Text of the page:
Save your underpaintings and sketches if you paint in a series!

“Blue Leaves”, study for Heart of Old Town, acrylic, Karen Gillis Taylor

I often save sketches and photos of a painting in progress, especially if I’m working in a series. Now I’m thinking this “Blue Leaves” study  should be made into a whole new painting, with some variations in building and tree shapes. I like its colors and the simplicity. It’s been several months since I looked hard at “Blue Leaves” and now I’m SO interested in painting something with developing a whole new adaptation.

Here are some reasons to save your original studies and drawings of favorite themes in your art creations:

Series work helps a person hone their particular vision.

Beginning studies have a natural freshness that should be preserved so the artist can avoid overworking a painting.

Compare all studies, quick sketches and paintings of your series work. Choose your favorites and why you think they are strong.

There will be changes in technique among all the works and studies. Sometimes the images are loosely defined, other times a certain focal point is most interesting and worth tightening up or emphasizing in a new piece.

Ask yourself why you like your theme. I like painting cities at night (or at daybreak, sunset, etc.) because the light is fascinating and magical, and colors are infinitely exciting. I picture who might be living in a certain building or behind a certain window and why they are lucky enough to live in an interesting place. My theme sustains my imagination and encourages me to keep going to the next painting.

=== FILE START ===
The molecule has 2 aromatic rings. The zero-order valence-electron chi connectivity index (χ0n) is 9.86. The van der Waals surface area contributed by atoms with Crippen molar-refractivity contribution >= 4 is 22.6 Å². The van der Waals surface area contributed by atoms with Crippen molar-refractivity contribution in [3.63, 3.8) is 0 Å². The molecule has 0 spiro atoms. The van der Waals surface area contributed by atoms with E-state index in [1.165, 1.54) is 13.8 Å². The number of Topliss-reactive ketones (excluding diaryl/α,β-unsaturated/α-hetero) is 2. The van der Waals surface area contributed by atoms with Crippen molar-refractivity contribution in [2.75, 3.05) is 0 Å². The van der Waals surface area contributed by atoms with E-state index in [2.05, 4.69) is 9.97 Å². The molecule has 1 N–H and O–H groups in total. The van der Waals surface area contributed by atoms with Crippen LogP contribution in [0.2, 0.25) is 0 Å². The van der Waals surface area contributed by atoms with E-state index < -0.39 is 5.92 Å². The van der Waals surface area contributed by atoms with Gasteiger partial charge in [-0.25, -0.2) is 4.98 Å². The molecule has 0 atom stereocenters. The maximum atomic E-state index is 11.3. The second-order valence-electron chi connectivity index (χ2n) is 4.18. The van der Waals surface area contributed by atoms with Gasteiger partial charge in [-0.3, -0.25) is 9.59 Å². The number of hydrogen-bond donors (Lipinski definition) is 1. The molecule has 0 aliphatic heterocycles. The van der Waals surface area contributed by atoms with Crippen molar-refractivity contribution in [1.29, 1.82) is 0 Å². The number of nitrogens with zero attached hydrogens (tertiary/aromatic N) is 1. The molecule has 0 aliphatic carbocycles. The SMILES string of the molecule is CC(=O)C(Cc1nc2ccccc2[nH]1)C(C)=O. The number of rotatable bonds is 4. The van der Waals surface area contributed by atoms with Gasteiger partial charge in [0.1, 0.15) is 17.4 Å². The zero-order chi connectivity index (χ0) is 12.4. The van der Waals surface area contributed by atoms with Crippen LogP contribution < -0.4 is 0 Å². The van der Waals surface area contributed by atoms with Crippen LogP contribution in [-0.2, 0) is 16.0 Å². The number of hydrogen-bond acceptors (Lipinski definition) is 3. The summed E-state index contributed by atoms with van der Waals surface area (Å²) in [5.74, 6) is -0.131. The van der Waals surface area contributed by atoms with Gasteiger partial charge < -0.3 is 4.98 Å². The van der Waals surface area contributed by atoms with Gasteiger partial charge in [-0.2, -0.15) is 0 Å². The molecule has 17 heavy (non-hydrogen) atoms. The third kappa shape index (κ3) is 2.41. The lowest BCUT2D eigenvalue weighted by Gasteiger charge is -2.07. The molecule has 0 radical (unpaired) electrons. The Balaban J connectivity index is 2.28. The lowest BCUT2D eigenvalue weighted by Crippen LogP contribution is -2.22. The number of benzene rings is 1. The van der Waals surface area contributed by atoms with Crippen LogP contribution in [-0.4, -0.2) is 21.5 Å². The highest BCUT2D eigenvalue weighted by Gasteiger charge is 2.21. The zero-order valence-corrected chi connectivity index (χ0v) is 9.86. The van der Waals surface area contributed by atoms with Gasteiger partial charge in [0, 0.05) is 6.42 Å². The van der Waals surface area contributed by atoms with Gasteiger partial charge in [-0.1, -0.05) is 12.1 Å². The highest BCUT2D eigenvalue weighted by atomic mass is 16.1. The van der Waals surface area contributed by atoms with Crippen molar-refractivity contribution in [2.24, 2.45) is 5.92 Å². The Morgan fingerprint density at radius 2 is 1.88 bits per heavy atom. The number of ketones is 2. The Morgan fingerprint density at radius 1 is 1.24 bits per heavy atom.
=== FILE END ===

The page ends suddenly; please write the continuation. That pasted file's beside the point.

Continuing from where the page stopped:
Underpaintings and sketches are like little nuggets of gold for me, when I rediscover one that ignites my interest once again, but in a whole new way. If the former study tells me to grab a new canvas and start painting, it’s going to be all worth it.

What is your favorite theme to paint, draw or photograph? Do you have more than one? Let me know, I would love to hear your thoughts.


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2 Responses to “Save your underpaintings and sketches if you paint in a series!”

  1. meta Says:

    Thanks for your thoughts on how you work.


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